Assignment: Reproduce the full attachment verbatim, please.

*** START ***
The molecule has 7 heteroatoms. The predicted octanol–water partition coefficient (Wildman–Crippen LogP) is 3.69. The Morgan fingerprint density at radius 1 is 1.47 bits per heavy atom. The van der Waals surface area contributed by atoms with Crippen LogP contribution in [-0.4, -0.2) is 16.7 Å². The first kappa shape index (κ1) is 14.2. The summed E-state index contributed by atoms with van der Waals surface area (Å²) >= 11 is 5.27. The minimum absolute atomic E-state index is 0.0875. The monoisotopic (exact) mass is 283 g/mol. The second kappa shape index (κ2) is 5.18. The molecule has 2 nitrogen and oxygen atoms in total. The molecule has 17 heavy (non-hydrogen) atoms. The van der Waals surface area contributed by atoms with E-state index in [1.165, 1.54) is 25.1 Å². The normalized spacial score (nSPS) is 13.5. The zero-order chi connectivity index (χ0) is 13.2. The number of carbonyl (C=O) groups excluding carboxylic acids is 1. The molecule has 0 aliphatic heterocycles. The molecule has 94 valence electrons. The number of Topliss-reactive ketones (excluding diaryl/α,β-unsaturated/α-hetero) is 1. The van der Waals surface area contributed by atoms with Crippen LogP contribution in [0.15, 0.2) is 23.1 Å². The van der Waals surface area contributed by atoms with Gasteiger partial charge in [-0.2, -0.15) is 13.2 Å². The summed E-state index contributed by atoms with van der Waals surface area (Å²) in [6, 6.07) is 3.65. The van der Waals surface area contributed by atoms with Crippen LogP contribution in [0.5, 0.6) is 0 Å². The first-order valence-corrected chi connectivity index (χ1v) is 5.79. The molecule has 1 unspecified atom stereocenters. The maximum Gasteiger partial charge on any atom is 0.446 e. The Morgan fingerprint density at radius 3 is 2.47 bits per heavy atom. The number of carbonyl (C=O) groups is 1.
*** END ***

The molecule has 7 heteroatoms. The predicted octanol–water partition coefficient (Wildman–Crippen LogP) is 3.69. The Morgan fingerprint density at radius 1 is 1.47 bits per heavy atom. The van der Waals surface area contributed by atoms with Crippen LogP contribution in [-0.4, -0.2) is 16.7 Å². The first kappa shape index (κ1) is 14.2. The summed E-state index contributed by atoms with van der Waals surface area (Å²) >= 11 is 5.27. The minimum absolute atomic E-state index is 0.0875. The monoisotopic (exact) mass is 283 g/mol. The second kappa shape index (κ2) is 5.18. The molecule has 2 nitrogen and oxygen atoms in total. The molecule has 17 heavy (non-hydrogen) atoms. The van der Waals surface area contributed by atoms with E-state index in [1.165, 1.54) is 25.1 Å². The normalized spacial score (nSPS) is 13.5. The zero-order chi connectivity index (χ0) is 13.2. The number of carbonyl (C=O) groups excluding carboxylic acids is 1. The molecule has 0 aliphatic heterocycles. The molecule has 94 valence electrons. The number of Topliss-reactive ketones (excluding diaryl/α,β-unsaturated/α-hetero) is 1. The van der Waals surface area contributed by atoms with Crippen LogP contribution in [0.15, 0.2) is 23.1 Å². The van der Waals surface area contributed by atoms with Gasteiger partial charge in [-0.2, -0.15) is 13.2 Å². The summed E-state index contributed by atoms with van der Waals surface area (Å²) in [6, 6.07) is 3.65. The van der Waals surface area contributed by atoms with Crippen LogP contribution in [0.5, 0.6) is 0 Å². The first-order valence-corrected chi connectivity index (χ1v) is 5.79. The molecule has 1 unspecified atom stereocenters. The maximum Gasteiger partial charge on any atom is 0.446 e. The Morgan fingerprint density at radius 3 is 2.47 bits per heavy atom. The number of carbonyl (C=O) groups is 1.